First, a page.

Shifting the System: AASPIRE and the Loom of Science and Activism

  • Dora M. RaymakerEmail author
Open Access


In 2006 Dora Raymaker, Autistic person and autistic rights activist, co-founded the Academic Autism Spectrum Partnership in Research and Education (AASPIRE) with Christina Nicolaidis, a physician-researcher and parent of an autistic child. AASPIRE works within the sphere of academic health and social services research to conduct projects the A/autistic community wants done. It endeavors to return power to communities that experience oppression to make their voices heard in research and policy settings. For example, its website offers resources for autistic adults, their supporters, and healthcare providers to improve the healthcare of autistic adults in the US. AASPIRE has served as a model for community-based participatory autism research, promoting the growth of participatory autism research internationally.

My Introduction to the Autistic Advocacy and Neurodiversity Movement

When I co-founded the Academic Autism Spectrum Partnership in Research and Education (AASPIRE) in the summer of 2006, I was already grounded in my identity as an Autistic person, autistic rights activist, and general troublemaker. That grounding had taken time, however, and struggle. Growing up, I had been the stupid one, the confused one, the damaged, scary, aloof, broken, worthless, lazy, crazy, alone, alone, alone, one-of-a-kind, never-trying-hard-enough, busted, always alone one—and I had made peace with that. I had learned to love it, and worn it for a skin. Then, in 1999, with the tsunami-like smack of a co-worker’s incorrect assumption that I already knew what I was, I learned I was none of those things. I was Autistic. Even positive, healthy change—as this was—can be traumatic if it requires redefining Self. It is the disintegration of the old identity that is terrifying, not the truth of the new one. My journey of redefining Self started with my friends and co-workers presenting me with the truth, reached a climax with a clinical diagnosis during a period of intense crisis, and ended with my embrace of the neurodiversity movement.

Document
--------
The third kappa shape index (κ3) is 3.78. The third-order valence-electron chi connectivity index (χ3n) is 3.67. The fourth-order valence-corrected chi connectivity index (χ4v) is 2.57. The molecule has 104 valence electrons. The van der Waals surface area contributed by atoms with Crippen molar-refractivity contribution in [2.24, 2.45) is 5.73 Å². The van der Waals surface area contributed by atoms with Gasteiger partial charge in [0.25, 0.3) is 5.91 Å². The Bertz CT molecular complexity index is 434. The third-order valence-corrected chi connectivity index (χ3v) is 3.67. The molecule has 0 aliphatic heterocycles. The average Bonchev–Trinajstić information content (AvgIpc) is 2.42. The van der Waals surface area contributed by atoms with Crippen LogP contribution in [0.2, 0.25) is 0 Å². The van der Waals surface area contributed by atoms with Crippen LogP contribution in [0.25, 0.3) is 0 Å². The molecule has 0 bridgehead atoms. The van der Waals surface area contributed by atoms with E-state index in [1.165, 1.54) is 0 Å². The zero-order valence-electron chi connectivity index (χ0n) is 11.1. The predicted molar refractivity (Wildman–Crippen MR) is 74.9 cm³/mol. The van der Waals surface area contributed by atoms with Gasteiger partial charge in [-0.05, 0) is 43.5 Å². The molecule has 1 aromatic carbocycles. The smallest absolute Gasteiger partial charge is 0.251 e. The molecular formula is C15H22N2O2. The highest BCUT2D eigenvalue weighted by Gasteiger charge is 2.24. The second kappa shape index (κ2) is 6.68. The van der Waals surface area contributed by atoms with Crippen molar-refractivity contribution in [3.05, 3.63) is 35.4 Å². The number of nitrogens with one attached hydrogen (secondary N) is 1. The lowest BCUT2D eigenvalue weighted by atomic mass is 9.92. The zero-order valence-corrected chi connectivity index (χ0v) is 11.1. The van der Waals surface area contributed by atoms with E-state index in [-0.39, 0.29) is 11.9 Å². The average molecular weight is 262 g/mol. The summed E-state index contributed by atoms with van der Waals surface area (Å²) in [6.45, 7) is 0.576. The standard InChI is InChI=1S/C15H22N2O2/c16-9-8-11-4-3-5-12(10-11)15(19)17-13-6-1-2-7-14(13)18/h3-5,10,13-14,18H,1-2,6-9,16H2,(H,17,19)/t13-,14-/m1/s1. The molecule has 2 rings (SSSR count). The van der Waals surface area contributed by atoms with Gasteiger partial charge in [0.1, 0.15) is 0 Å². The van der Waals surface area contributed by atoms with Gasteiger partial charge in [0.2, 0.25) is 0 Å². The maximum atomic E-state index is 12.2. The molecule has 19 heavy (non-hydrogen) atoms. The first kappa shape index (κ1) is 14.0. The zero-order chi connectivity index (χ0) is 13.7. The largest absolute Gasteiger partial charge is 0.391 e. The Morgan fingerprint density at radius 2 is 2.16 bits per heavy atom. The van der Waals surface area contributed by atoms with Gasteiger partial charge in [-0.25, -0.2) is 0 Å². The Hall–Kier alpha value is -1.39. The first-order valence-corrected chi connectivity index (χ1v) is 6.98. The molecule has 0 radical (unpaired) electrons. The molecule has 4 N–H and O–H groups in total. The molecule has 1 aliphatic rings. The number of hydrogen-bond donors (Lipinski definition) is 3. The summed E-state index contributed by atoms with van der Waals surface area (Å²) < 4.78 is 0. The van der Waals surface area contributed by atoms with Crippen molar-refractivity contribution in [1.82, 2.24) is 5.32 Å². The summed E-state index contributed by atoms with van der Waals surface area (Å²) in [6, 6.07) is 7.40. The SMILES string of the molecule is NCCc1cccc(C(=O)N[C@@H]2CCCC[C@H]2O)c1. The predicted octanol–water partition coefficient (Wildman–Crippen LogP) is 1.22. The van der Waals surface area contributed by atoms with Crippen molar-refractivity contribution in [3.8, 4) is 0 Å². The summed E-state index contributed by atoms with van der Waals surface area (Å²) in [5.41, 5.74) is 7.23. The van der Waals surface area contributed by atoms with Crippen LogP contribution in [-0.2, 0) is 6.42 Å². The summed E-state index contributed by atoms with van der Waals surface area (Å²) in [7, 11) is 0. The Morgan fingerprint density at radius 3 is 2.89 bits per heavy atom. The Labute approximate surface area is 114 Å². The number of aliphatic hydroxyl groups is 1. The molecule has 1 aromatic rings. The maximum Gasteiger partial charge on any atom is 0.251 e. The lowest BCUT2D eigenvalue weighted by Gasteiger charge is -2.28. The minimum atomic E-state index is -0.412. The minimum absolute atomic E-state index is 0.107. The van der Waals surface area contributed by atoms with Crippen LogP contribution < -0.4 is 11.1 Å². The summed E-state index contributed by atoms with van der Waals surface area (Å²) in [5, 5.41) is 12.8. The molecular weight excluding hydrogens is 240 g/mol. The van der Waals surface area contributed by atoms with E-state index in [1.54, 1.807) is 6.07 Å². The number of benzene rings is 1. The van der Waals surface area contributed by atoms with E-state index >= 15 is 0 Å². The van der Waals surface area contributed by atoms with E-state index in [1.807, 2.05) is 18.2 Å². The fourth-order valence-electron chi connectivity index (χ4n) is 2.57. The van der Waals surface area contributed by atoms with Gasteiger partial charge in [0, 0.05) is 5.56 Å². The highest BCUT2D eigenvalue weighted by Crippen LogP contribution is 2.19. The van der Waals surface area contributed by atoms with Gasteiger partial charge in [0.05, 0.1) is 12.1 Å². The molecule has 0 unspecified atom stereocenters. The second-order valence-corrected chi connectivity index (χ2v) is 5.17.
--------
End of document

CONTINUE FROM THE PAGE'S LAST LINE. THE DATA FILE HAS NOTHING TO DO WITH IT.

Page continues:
When I first encountered the neurodiversity movement in the early oughts through the writings of Jim Sinclair, Mel Baggs, Joelle Smith, and others on the [1] site and disability/autistic rights blogs and forums (like the This Way of Life [2] blog and the old LiveJournal Asperger’s community group), I was not new to activism, nor to challenging the social order. I’d been radicalized (woke) in the gay (Lesbian, Gay, Bisexual, Transsexual, Queer, and others, LGBTQ+) rights movement of the late 1980s. I’d marched, created, subverted, and put my body at risk for my civil rights back then, starting with basics, like the right to go outside without being murdered. So when I first started exploring Autistic identity, the first thing that struck me was the similarity between being Autistic and being queer. Nothing brought me to the neurodiversity movement, and there was no choice involved: the world needs all minds just as it needs all genders, sexualities, and other vectors of diversity. As a systems scientist I know diversity provides social and ecological systems with flexibility, resilience, innovation, and a greater chance of optimal survival. As a human rights activist, I know all humans are to be valued. I always have, and always will fight for my communities of identity, and for other marginalized communities, because the empowerment of one benefits us all. I will always pay it forward from the activists who came before me to those who will come after; we are connected in a lineage of social justice.